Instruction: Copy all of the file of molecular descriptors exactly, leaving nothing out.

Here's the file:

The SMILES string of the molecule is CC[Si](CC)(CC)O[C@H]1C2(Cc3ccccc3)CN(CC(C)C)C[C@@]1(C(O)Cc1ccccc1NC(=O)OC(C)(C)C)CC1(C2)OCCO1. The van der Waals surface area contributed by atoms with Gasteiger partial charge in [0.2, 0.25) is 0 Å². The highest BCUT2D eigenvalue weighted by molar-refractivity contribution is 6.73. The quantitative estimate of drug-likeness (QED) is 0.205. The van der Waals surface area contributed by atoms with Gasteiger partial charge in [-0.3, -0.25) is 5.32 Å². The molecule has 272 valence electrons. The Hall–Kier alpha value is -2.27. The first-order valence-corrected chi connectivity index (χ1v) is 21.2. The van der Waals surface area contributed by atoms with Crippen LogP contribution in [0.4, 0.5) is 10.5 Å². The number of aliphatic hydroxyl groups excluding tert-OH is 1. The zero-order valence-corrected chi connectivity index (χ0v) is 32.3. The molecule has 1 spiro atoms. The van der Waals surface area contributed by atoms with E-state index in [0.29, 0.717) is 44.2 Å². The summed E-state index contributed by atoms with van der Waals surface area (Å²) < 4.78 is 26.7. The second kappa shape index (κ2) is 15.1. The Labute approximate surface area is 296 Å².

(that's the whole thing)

The SMILES string of the molecule is CC[Si](CC)(CC)O[C@H]1C2(Cc3ccccc3)CN(CC(C)C)C[C@@]1(C(O)Cc1ccccc1NC(=O)OC(C)(C)C)CC1(C2)OCCO1. The van der Waals surface area contributed by atoms with Gasteiger partial charge in [0.2, 0.25) is 0 Å². The highest BCUT2D eigenvalue weighted by molar-refractivity contribution is 6.73. The quantitative estimate of drug-likeness (QED) is 0.205. The van der Waals surface area contributed by atoms with Gasteiger partial charge in [-0.3, -0.25) is 5.32 Å². The molecule has 272 valence electrons. The Hall–Kier alpha value is -2.27. The first-order valence-corrected chi connectivity index (χ1v) is 21.2. The van der Waals surface area contributed by atoms with Crippen LogP contribution in [0.4, 0.5) is 10.5 Å². The number of aliphatic hydroxyl groups excluding tert-OH is 1. The zero-order valence-corrected chi connectivity index (χ0v) is 32.3. The molecule has 1 spiro atoms. The van der Waals surface area contributed by atoms with E-state index in [0.29, 0.717) is 44.2 Å². The summed E-state index contributed by atoms with van der Waals surface area (Å²) < 4.78 is 26.7. The second kappa shape index (κ2) is 15.1. The Labute approximate surface area is 296 Å².